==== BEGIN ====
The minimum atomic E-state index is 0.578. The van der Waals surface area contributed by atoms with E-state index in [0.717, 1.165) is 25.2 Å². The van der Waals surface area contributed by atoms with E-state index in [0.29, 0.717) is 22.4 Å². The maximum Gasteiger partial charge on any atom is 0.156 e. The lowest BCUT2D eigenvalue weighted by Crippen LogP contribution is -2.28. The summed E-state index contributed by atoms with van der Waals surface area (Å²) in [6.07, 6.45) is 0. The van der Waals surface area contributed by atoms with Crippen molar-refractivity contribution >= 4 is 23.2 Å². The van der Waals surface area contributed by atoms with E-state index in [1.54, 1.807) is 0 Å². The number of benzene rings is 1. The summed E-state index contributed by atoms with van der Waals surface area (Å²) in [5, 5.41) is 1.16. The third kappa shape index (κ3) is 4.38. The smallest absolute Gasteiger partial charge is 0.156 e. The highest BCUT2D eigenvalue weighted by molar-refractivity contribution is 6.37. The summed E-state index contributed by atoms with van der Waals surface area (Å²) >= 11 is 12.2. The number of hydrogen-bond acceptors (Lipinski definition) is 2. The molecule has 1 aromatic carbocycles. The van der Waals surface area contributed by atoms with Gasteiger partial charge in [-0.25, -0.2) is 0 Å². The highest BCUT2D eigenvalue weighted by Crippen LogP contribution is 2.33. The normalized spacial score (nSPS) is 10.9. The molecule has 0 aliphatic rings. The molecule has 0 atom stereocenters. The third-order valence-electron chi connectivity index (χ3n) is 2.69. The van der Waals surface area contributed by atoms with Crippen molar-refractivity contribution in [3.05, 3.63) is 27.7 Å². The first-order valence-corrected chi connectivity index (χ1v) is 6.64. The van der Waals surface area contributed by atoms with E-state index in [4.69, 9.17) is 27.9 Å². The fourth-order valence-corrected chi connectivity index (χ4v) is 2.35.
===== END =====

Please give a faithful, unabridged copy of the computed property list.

The minimum atomic E-state index is 0.578. The van der Waals surface area contributed by atoms with E-state index in [0.717, 1.165) is 25.2 Å². The van der Waals surface area contributed by atoms with E-state index in [0.29, 0.717) is 22.4 Å². The maximum Gasteiger partial charge on any atom is 0.156 e. The lowest BCUT2D eigenvalue weighted by Crippen LogP contribution is -2.28. The summed E-state index contributed by atoms with van der Waals surface area (Å²) in [6.07, 6.45) is 0. The van der Waals surface area contributed by atoms with Crippen molar-refractivity contribution >= 4 is 23.2 Å². The van der Waals surface area contributed by atoms with E-state index in [1.54, 1.807) is 0 Å². The number of benzene rings is 1. The summed E-state index contributed by atoms with van der Waals surface area (Å²) in [5, 5.41) is 1.16. The third kappa shape index (κ3) is 4.38. The smallest absolute Gasteiger partial charge is 0.156 e. The highest BCUT2D eigenvalue weighted by molar-refractivity contribution is 6.37. The summed E-state index contributed by atoms with van der Waals surface area (Å²) >= 11 is 12.2. The number of hydrogen-bond acceptors (Lipinski definition) is 2. The molecule has 1 aromatic carbocycles. The van der Waals surface area contributed by atoms with Gasteiger partial charge in [-0.25, -0.2) is 0 Å². The highest BCUT2D eigenvalue weighted by Crippen LogP contribution is 2.33. The normalized spacial score (nSPS) is 10.9. The molecule has 0 aliphatic rings. The molecule has 0 atom stereocenters. The third-order valence-electron chi connectivity index (χ3n) is 2.69. The van der Waals surface area contributed by atoms with Crippen molar-refractivity contribution in [3.05, 3.63) is 27.7 Å². The first-order valence-corrected chi connectivity index (χ1v) is 6.64. The van der Waals surface area contributed by atoms with E-state index in [4.69, 9.17) is 27.9 Å². The fourth-order valence-corrected chi connectivity index (χ4v) is 2.35.